James Patrick Shannon
Crossroad, $19.95, 228 pp.
Reviewers like to say, "this is a book which everyone should read." I wouldn’t say that about Jim Shannon’s Reluctant Dissenter, but I would say that it is a book every American Catholic bishop should read. That won’t exactly swell sales, but it would target the proper audience.
James Patrick Shannon is the "reluctant dissenter" of the title. An autobiography, the book chronicles the life of the first Roman Catholic bishop in the United States to resign his office as a matter of conscience. There are two parts to the story; one is official, the other personal. Both stories are instructive.
The official issue turned on church teaching about contraception. Shannon, a priest from the diocese of Saint Paul and Minneapolis, had a brilliant early career as a scholar (Yale Ph.D. in history), as president of the College of Saint Thomas in Saint Paul, and then as one of the youngest bishops in the American hierarchy. He was elevated to the episcopacy in 1965 in time to attend the fourth and final session of Vatican II. Here is his account of how the issue of contraception was viewed by the council fathers:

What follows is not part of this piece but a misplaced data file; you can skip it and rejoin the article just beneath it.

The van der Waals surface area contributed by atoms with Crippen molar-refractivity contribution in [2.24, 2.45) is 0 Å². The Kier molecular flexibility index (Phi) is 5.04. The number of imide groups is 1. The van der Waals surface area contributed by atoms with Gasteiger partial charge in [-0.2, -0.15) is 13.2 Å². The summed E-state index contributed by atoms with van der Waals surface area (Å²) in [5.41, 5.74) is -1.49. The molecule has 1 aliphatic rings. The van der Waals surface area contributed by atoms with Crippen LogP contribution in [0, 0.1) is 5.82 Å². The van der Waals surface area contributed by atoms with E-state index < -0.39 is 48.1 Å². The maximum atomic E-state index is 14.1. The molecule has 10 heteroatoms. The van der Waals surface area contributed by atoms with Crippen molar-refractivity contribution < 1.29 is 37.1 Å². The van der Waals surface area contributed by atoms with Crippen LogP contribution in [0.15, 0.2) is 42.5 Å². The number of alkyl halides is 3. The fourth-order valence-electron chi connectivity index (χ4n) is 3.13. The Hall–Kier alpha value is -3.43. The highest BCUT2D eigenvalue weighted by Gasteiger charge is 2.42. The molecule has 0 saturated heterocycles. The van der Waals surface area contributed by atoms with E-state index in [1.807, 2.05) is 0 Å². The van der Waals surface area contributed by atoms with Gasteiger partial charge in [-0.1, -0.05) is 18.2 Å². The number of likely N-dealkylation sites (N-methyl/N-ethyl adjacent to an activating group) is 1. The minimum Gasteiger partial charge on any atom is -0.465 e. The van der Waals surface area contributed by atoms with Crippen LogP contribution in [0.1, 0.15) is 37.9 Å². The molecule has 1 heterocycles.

The consensus, in my opinion as an attentive voting member of that assembly, overwhelmingly favored a more lenient position in Catholic teaching on contraception. It was also my clear impression that the college of bishops, while respecting Pope Paul’s reservation of the topic to himself, confidently...
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About the Author
Dennis O’Brien, former president of the University of Rochester, is a longtime contributor to Commonweal.